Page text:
Joe Gwaladi? One would ask; is he a musician, comedian who imitates music, composer or a singer? One fact for sure is that he is an artist – And what form? Thus why questions like above arise.
In the street where music sells most, they will tell you Joe Gwaladi is a musician; at least this is the answer you will get if you ask anyone.
Now, just like Ian ‘Mandede’ Lizi who long ago vowed to produce his music and videos and sell them products himself, Joe Gwaladi has even perfected it.
At first, he bought a traveling bag which had two wheels where he would place a music player connected to a car battery and would be blasting the airwaves with his music which he would be touting to attract would be buyers.
Now he has bought a bicycle where he has mounted a big speaker, music player and of course the car battery. He goes to marketing places, especially within Limbe, where he will be playing his music and easily attracts the curious Malawians, who seem to have just too much time to waste.
Once people have crammed around where he is then Joe Gwaladi antics commence. Now this is where questions start coming, is Joe Gwaladi a musician, comedian who imitates music, composer or a singer?
He sings along his music on top of his voice, while dancing like he has betted his life for it. As he wriggles his music away he, like tobacco sellers at the auction floors, mentions the price for the CD, cassette and DVD copies of his productions.
Apparently the fans are not going anywhere and they are not ready to miss anything that Joe Gwaladi has put on offer, free of charge.
Well, while we can describe Gwaladi’s actions with all sorts of names, but one thing for sure is that musicians in the country are really suffering from piracy and exploitation. You cannot get any better signs of the malaise than this.
Like I said some years ago, music is supposed to be the most sellable commodity in Malawi this is the reason distributors and marketers are the only beneficiaries in the industry, reaping Gold and getting ‘stinkingly’ rich.
In the past, especially when the industry was just waking up in the advent of multiparty dispensation, the distribution and marketing part was solely controlled by the ‘greedy’ Asian businessmen who heavily affected it by disgracefully spewing exploitation germs into the industry.
At the begging artists raised no alarm and this was due to issues of unemployment in Malawi which made those ones who felt could sing, just leap into the musical bandwagon.
Studio owners did the juggling, either on some ‘termed’ credit conditions or when the supposed singer stumbled into a sponsor.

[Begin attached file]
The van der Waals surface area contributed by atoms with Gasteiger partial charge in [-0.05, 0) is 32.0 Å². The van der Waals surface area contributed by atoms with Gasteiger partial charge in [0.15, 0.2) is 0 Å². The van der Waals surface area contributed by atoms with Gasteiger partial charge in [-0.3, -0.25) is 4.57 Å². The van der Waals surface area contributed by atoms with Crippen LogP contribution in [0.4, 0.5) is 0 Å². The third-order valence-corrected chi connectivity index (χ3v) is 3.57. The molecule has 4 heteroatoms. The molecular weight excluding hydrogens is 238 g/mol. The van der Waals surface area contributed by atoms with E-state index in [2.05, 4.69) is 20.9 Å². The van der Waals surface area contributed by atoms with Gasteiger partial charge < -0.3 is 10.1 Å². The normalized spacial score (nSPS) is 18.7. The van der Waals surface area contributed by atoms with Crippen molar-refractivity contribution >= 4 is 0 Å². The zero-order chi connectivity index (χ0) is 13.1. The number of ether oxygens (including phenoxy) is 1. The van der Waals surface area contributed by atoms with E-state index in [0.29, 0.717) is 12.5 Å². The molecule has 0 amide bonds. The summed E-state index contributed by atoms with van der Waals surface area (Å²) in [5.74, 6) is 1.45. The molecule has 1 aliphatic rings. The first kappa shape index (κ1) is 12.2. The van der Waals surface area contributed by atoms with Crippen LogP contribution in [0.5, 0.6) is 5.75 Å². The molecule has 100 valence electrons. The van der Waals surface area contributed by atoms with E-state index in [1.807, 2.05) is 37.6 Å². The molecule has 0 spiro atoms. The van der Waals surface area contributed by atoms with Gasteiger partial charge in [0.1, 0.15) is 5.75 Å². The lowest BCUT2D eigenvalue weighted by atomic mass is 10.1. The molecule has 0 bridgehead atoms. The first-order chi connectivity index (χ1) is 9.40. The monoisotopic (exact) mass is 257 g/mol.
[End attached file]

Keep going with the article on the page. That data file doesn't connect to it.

If the music struck a chord of luck and managed to sell the little the supposed singer gets gives him or her, a sigh of ‘half loaf is better than loaf’ relief.
Therefore, being ripped off by the Asian distributors, to the presumptive singer was lesser evil than facing penury devils in the streets, thereby giving this Asian a roller coaster ride of fortune.
A musician makes a ‘demo’ and goes with it to a studio owner who samples it and makes a decision.
If it passes the values of his satisfaction, he arranges for a recording deal with the musician depending upon whom and how many are on the waiting list. Be it on credit terms, which is a rarity or by sponsorship, the studio goes into gear and records a single or an album for the musician who then emerges with a master copy.
Out of the studio, the musician now gets back into the folds of the street, where depending on the taste of the distributor though he will take the master copy or not.
Now his only helpless control over the distributor, in as far as multiplying or duplicating the master copy is concerned, lays in the face covers or sleeves.
Since gluttony rules supreme, the 95 % lion’s share the distributor gets seems far from being enough; and woe betide the world of technology for bringing to the world a sophisticated colour photocopier with it.
The distributor finds solace in the machine and uses it to his gormandizing advantage, but then to the detriment of the artists.
By way of making copies of the ‘erstwhile protected’ album cover, the distributor now frees himself from the realms of a musician’s grip over the control of the sleeves and he is now at liberty to sell extra copies of the album and maintains the figure the artists knows, begging him to believe sells are bad.
At one time Matafale went into the shop, of a distributor in Limbe and right at the time a man brought into the shop ‘cartons’ of his pirated cassette albums prompting him to break the shop counter and the cassettes right at that time, amidst shouting in rage at the trader. Right there and then he withdrew all his albums from the market and warned the distributor never to sell them again.
To an extent this is how some of our artists started selling their own music themselves, but is this the right way to go?